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One of the cache hosts in the cluster is down.

    Question

  • I see this message occurring for my two-tier farm (call it "farm A"). The failing server in this message is a server on another two-tier farm (call it "farm B"). Though the message indicates that a cache host is down, if I execute Use-CacheCluster followed by Get-CacheClusterhealth, (on farmA) only one server appears: the Farm B SharePoint server.

    This message began appearing once I started up Farm B. The Farm B SharePoint server is a clone of the Farm A SharePoint server. I connected Farm B server once I had changed database alias so that it points to a new SQL Server instance on the domain's database server.

    I shutdown Farm B, but the message persists. I tried stopping and starting the cluster, but the message persists. I tried unregistering this particular host, but the commandlet fails because it could not find host in cluster configuration store.

    So I'm scratching my head wondering where this phantom entry is residing and how I remove it. Any assistance would be very welcome. 

    Thursday, October 08, 2015 7:21 PM

Answers

  • Hyper-V replication is not supported, along with:

    Dynamic memory

    Time sync

    Snapshots/online backups (unless you have a single server install)

    If you replicated the databases (Config), all of the references would be there. Cache hosts are handled a little differently, there is reference information within the Config db, but also it stores the FQDN of the host.

    Basically, you'll be rebuilding the farm, unfortunately.

    As for backups/DR, what you'll want to investigate is:

    Script your farm installations and any configuration changes/updates. This will make duplicating a farm easier.

    Use SQL Mirroring or AlwaysOn in asynchronous mode to a remote site for a separate farm. Sam Betts has a series of articles on his blog regarding the configuration options you have: http://blogs.msdn.com/b/sambetts/


    Trevor Seward

            

    This post is my own opinion and does not necessarily reflect the opinion or view of Microsoft, its employees, or other MVPs.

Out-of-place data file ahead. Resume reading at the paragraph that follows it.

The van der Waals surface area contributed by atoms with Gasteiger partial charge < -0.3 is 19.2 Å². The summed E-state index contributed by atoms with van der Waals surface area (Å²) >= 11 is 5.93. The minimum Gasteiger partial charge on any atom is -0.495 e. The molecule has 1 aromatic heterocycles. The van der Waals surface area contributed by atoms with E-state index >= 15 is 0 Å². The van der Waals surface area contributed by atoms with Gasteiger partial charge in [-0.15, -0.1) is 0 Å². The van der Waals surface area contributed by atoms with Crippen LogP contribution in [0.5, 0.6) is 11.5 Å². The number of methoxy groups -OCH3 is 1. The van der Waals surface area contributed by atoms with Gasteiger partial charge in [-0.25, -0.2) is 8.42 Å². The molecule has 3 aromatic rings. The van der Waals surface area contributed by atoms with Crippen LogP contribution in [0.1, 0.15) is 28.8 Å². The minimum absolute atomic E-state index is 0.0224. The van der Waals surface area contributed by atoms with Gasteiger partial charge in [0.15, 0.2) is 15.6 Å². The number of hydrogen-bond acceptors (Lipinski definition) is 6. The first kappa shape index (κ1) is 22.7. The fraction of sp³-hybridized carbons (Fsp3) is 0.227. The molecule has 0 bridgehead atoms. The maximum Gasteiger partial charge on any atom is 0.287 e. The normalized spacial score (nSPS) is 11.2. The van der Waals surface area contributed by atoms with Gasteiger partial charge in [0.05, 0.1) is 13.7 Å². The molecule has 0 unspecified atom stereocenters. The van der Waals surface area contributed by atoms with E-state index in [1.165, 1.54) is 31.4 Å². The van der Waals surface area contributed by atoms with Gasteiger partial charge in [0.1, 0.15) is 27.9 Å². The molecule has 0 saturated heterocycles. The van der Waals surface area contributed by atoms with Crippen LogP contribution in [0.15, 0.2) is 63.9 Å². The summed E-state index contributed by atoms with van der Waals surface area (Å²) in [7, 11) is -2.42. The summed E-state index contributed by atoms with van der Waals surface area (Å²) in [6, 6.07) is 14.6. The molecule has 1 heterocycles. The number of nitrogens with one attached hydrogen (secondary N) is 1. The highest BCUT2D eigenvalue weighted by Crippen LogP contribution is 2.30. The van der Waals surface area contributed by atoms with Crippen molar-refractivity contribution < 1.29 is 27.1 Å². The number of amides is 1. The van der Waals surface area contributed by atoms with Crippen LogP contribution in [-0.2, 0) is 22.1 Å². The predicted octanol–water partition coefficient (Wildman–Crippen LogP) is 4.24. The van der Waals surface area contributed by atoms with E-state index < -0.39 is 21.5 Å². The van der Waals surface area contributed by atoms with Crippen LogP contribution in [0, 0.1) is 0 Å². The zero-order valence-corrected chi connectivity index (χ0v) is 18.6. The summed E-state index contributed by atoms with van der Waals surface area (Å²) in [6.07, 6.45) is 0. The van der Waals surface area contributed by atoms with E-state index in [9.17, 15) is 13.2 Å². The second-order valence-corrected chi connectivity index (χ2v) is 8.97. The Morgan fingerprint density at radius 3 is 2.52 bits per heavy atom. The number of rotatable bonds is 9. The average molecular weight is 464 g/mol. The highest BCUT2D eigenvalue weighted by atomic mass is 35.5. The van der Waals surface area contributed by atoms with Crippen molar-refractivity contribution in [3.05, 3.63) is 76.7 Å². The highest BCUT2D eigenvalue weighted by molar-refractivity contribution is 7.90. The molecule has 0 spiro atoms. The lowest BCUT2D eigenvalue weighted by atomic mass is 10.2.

• Marked as answer by Stephan Bren Saturday, October 10, 2015 8:43 PM
    Friday, October 09, 2015 3:15 PM
    Moderator

All replies

  • So first lesson is, you cannot clone a SharePoint farm -- it may put you in a position that requires you to rebuild a new farm from scratch.

    What you may want to try doing is removing the cloned VMs from the farm, though this may render the original farm VMs unusable (because server names are referenced by a GUID rather than simply by name -- remove the GUID reference from the Config db, it'll drop all VMs that have that GUID).

    I don't believe there is an easy way out of this one, unfortunately.


    Trevor Seward

            

    This post is my own opinion and does not necessarily reflect the opinion or view of Microsoft, its employees, or other MVPs.

    Thursday, October 08, 2015 8:12 PM
    Moderator
  • Thanks Trevor - lessons learned ;]. 

    We are using Hyper V with a replication server at a different location: I was attempting to explore both: 1) the possibility of rapidly creating a development server and 2) how to stand up a Hyper V replication in the event that the primary went down.

    What's curious is that when I check Farm A's "Manage servers in this farm," the Farm B server doesn't show.  So, I can't really remove it can I?

    Also, how is it that Farm A ever got information on Farm B when the database connection aliases pointed to two different SQL server instances?

    Friday, October 09, 2015 1:46 PM
  • Hyper-V replication is not supported, along with:

    Dynamic memory

    Time sync

    Snapshots/online backups (unless you have a single server install)

    If you replicated the databases (Config), all of the references would be there. Cache hosts are handled a little differently, there is reference information within the Config db, but also it stores the FQDN of the host.

    Basically, you'll be rebuilding the farm, unfortunately.

    As for backups/DR, what you'll want to investigate is:

    Script your farm installations and any configuration changes/updates. This will make duplicating a farm easier.

    Use SQL Mirroring or AlwaysOn in asynchronous mode to a remote site for a separate farm. Sam Betts has a series of articles on his blog regarding the configuration options you have: http://blogs.msdn.com/b/sambetts/


    Trevor Seward

            

    This post is my own opinion and does not necessarily reflect the opinion or view of Microsoft, its employees, or other MVPs.

    • Marked as answer by Stephan Bren Saturday, October 10, 2015 8:43 PM
    Friday, October 09, 2015 3:15 PM
    Moderator